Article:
Original Post by Kristen Rich
According to ManpowerGroup’s 2014 Talent Shortage Survey, 36 percent of global employers reported talent gaps last year, the highest percentage in seven years. This is great news for recent grads, who are entering one of the most optimistic job markets in decades.
Young job hunters want efficient ways to explore career options and connect with potential employers. Human resource departments want to target qualified candidates faster and are casting wider nets to find the best candidates.
Traditional job applications and phone interviews don’t do much to fulfill either group’s wishes. As a result, businesses are embracing video and virtual conferencing technologies to create a smoother recruitment ride for everyone involved.
The power of video recruiting & virtual career fairs for businesses
A typical hiring cycle could last anywhere from weeks to months, including the time to screen initial applicants and conduct interview rounds. Using video conferencing for early stage interviews helps businesses evaluate more candidates faster, before narrowing down a short list for in-person meetings.
Unlike phone interviews, video provides the benefits and intimacy of a face-to-face conversation without the travel time or expense. Recruiters get a strong sense of a candidate’s professionalism and demeanor that can be hard to gauge when you can’t see the other person.
For HR departments with multiple positions to fill, video conferencing frees them from geographic restraints. Employers can attract a broader range of qualified prospects, from graduating seniors at out-of-state schools to experienced professionals looking to relocate.
More employers are also opting to host and participate in virtual career fairs. In these online environments, businesses get exposure to a wide group of candidates at one time. They’re also a cost-effective way to reach job seekers across the country, without having HR boots on the ground at every in-person college career day.
By partnering with schools or academic programs, businesses can target a virtual fair to candidates with specific skills or technical expertise. Consider doing this before a career day as a way to pre-screen candidates and assure that quality interviews occur when sending a company recruiter to a campus event.
How candidates can fine-tune their video interview skills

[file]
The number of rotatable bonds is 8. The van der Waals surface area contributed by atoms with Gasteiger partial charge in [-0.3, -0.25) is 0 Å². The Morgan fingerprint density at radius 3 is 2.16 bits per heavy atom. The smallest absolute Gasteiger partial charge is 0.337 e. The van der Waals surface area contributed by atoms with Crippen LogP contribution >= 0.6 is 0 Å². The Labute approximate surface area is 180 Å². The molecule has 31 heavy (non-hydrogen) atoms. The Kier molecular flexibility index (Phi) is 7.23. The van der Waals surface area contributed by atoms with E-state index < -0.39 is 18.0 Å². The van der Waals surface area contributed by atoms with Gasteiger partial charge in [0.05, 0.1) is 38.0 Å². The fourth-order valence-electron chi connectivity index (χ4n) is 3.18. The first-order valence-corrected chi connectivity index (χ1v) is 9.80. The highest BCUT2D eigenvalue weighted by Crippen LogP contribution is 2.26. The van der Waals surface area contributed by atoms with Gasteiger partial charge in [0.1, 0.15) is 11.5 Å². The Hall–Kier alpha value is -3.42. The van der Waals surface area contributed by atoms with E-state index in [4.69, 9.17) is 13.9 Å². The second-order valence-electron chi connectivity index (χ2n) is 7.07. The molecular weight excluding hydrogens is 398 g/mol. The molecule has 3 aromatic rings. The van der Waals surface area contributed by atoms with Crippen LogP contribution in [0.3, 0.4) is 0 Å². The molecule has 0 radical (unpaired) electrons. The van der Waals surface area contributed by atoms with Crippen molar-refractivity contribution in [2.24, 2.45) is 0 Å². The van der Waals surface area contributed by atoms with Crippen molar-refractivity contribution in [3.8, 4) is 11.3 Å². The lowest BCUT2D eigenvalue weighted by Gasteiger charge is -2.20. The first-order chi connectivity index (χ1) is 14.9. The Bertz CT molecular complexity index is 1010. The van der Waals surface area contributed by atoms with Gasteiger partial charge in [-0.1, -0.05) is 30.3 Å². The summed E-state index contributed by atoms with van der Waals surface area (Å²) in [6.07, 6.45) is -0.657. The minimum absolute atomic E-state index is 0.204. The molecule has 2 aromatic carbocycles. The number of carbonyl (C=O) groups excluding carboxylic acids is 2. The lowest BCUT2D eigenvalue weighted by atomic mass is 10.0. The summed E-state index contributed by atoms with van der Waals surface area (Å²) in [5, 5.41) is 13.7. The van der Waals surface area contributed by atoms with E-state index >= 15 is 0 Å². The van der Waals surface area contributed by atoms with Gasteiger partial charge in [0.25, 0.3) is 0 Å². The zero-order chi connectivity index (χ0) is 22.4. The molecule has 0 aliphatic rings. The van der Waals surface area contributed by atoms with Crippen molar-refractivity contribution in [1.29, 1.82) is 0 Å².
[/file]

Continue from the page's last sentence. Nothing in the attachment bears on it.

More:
For job seekers, there’s an undeniable sense of comfort in knowing that you can conduct an interview from your living room. Despite the convenience of video conferencing and virtual career fairs, interviewees still need to put in ample preparation to make the right impression on potential employers. Here are a few tips to keep in mind before and during a video interview:
- Do an IT dress rehearsal: Don’t assume that whatever conferencing program or webcam you’re using for the interview will work on the appointed day. Plan a dry run with a friend or family member before your meeting to avoid last minute surprises.
- Share back-up contact information: In the event that your (or the interviewer’s) connection drops, establish an alternative way to restart the conversation quickly.
- Download necessary software: If the employer uses an enterprise conferencing system, you’ll probably need to download a new application or plug-in to join the interview. Install these a day early, leaving enough time to clarify any troubleshooting questions you may have.
- Choose your device wisely: To avoid shaky camera syndrome, use a desktop, laptop or propped-up tablet rather than a smartphone that you’ll need to hold throughout the conversation.
- Dress as if this were an in-person meeting: Even if you’re dialing from a dorm room, it’s important to look the part of a qualified candidate. Do wear pants (even if the camera only shows you from the waist up) and keep in mind what attire won’t “photograph” well (e.g., busy patterns, flashy jewelry).
- Mind your environment: Even on a small screen, interviewers can still see plenty of background. Make sure the room you’re in is clean, quiet and well lit. Your expertise should be the focal point of the conversation, not a visible pile of laundry or dirty dishes.
- Stay conscious of body language: On camera, it’s even more critical to hold eye contact with the interviewer, speak clearly and avoid slouching. Keep hand gestures to a minimum so you don’t distract the interviewer or block your face from the camera.